Ligamets for Reconstruction Therapy
Allogeneic ligaments are ligaments or tendons which are harvested from a cadaver donor. These ligaments and tendons are harvested from the donor at the same time that the kidney, heart, liver, and other organs would be harvested. (20) Unlike organs which are harvested, allografts do not exhibit an immunologic rejection from the recipient; surgeons don't have to worry about rejection of the graft. This is because there are no living cells in the graft for the immune system to attack. The graft simply becomes the new ligament.
Allografts are typically used to treat chronic ligament problems; most athletes have acute ligament problems. There are three main types of allografts used: patellar tendon, semitendinous-gracilis tendons of the hamstrings, and achilles tendon. Most athletic physicians preferred the patellar tendon allograft if they use an allograft. (4) This is probably still due to the fact that they think that the patellar tendon is much stronger than any of the other tendons or ligaments.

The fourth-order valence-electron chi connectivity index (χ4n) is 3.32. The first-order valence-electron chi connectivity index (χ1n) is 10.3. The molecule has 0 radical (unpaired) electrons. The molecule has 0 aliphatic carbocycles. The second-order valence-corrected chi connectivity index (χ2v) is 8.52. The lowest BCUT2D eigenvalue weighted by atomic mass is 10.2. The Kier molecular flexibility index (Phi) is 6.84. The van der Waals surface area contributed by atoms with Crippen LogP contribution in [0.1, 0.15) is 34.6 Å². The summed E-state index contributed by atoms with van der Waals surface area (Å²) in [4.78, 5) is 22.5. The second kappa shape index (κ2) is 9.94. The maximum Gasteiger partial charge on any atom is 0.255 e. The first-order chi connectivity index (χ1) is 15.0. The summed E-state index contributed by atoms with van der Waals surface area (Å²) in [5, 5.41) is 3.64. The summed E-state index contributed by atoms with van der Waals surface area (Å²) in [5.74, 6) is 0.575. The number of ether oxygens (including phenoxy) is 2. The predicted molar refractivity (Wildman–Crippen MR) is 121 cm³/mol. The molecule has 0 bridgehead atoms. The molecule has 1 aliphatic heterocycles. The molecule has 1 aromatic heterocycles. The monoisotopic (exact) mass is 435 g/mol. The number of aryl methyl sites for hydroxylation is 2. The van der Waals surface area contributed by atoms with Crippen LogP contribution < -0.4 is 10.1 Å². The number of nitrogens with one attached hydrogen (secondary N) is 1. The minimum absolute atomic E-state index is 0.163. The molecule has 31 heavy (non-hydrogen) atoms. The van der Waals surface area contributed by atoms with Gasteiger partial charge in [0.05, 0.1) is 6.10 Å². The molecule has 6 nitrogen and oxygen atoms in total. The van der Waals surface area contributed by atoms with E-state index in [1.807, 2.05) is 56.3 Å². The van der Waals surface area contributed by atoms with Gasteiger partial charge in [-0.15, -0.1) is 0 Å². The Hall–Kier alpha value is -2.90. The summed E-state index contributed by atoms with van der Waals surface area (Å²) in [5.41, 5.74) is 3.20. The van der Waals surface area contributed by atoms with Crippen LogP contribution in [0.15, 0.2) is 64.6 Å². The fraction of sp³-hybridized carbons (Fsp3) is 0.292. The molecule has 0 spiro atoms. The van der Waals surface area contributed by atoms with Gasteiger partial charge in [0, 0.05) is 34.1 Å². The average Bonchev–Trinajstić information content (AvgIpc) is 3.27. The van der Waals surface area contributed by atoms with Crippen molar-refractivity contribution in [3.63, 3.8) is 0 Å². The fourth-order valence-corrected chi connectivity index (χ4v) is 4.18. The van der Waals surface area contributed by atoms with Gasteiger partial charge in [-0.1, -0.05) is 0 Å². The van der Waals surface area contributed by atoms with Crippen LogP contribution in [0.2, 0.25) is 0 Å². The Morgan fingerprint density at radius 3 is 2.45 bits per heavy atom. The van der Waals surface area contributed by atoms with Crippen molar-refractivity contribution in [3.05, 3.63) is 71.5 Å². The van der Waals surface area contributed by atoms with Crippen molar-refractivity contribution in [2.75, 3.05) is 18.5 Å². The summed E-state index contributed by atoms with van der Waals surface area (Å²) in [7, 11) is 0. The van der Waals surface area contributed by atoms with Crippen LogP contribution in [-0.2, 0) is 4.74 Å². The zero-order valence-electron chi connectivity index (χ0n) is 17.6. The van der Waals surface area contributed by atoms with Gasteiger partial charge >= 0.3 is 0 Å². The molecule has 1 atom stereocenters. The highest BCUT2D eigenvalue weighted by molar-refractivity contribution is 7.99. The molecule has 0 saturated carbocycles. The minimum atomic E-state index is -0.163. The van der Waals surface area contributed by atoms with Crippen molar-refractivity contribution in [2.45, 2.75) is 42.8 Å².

The benefits of using the allograft in comparison to an auto graft is that there are much more options, there is a smaller incision, less trauma to the knee, less surgical time, and less surgical morbidity. (22)
All exhibit similar properties as for autografts, approximately 7% long-term failure rate. (21) There is some concern among trainers and surgeons about the durability of the autografts due to the current methods of preservation. Usually the allografts are frozen from the time of donation to. If at all possible, it is preferred to do the transplant without preserving the tissue, especially when dealing with athletes.